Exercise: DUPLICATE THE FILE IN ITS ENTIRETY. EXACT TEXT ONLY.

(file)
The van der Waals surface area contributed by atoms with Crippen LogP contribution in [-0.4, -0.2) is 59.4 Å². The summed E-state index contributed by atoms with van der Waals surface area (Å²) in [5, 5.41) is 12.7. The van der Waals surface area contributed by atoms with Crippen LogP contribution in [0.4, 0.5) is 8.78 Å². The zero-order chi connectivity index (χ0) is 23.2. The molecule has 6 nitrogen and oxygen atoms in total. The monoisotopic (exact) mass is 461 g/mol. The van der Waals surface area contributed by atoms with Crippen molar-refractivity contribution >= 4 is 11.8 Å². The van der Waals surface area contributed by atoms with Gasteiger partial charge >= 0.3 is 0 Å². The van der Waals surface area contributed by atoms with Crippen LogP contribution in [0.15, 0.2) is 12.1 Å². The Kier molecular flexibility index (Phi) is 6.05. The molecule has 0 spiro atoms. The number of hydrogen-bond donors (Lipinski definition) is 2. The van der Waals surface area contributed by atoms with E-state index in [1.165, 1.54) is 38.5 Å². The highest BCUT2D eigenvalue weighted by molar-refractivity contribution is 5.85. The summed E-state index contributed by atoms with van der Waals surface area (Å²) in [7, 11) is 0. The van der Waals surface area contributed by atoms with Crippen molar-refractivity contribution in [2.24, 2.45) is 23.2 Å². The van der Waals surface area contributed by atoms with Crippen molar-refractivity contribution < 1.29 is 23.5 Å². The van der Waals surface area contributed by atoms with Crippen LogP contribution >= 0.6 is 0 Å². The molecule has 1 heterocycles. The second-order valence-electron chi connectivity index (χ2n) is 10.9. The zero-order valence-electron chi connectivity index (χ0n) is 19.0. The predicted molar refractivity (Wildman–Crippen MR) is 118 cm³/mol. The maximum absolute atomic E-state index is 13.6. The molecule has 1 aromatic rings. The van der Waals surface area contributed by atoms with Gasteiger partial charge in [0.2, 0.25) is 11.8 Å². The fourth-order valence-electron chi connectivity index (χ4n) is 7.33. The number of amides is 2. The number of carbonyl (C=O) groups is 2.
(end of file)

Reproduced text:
The van der Waals surface area contributed by atoms with Crippen LogP contribution in [-0.4, -0.2) is 59.4 Å². The summed E-state index contributed by atoms with van der Waals surface area (Å²) in [5, 5.41) is 12.7. The van der Waals surface area contributed by atoms with Crippen LogP contribution in [0.4, 0.5) is 8.78 Å². The zero-order chi connectivity index (χ0) is 23.2. The molecule has 6 nitrogen and oxygen atoms in total. The monoisotopic (exact) mass is 461 g/mol. The van der Waals surface area contributed by atoms with Crippen molar-refractivity contribution >= 4 is 11.8 Å². The van der Waals surface area contributed by atoms with Gasteiger partial charge >= 0.3 is 0 Å². The van der Waals surface area contributed by atoms with Crippen LogP contribution in [0.15, 0.2) is 12.1 Å². The Kier molecular flexibility index (Phi) is 6.05. The molecule has 0 spiro atoms. The number of hydrogen-bond donors (Lipinski definition) is 2. The van der Waals surface area contributed by atoms with E-state index in [1.165, 1.54) is 38.5 Å². The highest BCUT2D eigenvalue weighted by molar-refractivity contribution is 5.85. The summed E-state index contributed by atoms with van der Waals surface area (Å²) in [7, 11) is 0. The van der Waals surface area contributed by atoms with Crippen molar-refractivity contribution in [2.24, 2.45) is 23.2 Å². The van der Waals surface area contributed by atoms with Crippen molar-refractivity contribution < 1.29 is 23.5 Å². The van der Waals surface area contributed by atoms with Crippen LogP contribution >= 0.6 is 0 Å². The molecule has 1 heterocycles. The second-order valence-electron chi connectivity index (χ2n) is 10.9. The zero-order valence-electron chi connectivity index (χ0n) is 19.0. The predicted molar refractivity (Wildman–Crippen MR) is 118 cm³/mol. The maximum absolute atomic E-state index is 13.6. The molecule has 1 aromatic rings. The van der Waals surface area contributed by atoms with Gasteiger partial charge in [0.2, 0.25) is 11.8 Å². The fourth-order valence-electron chi connectivity index (χ4n) is 7.33. The number of amides is 2. The number of carbonyl (C=O) groups is 2.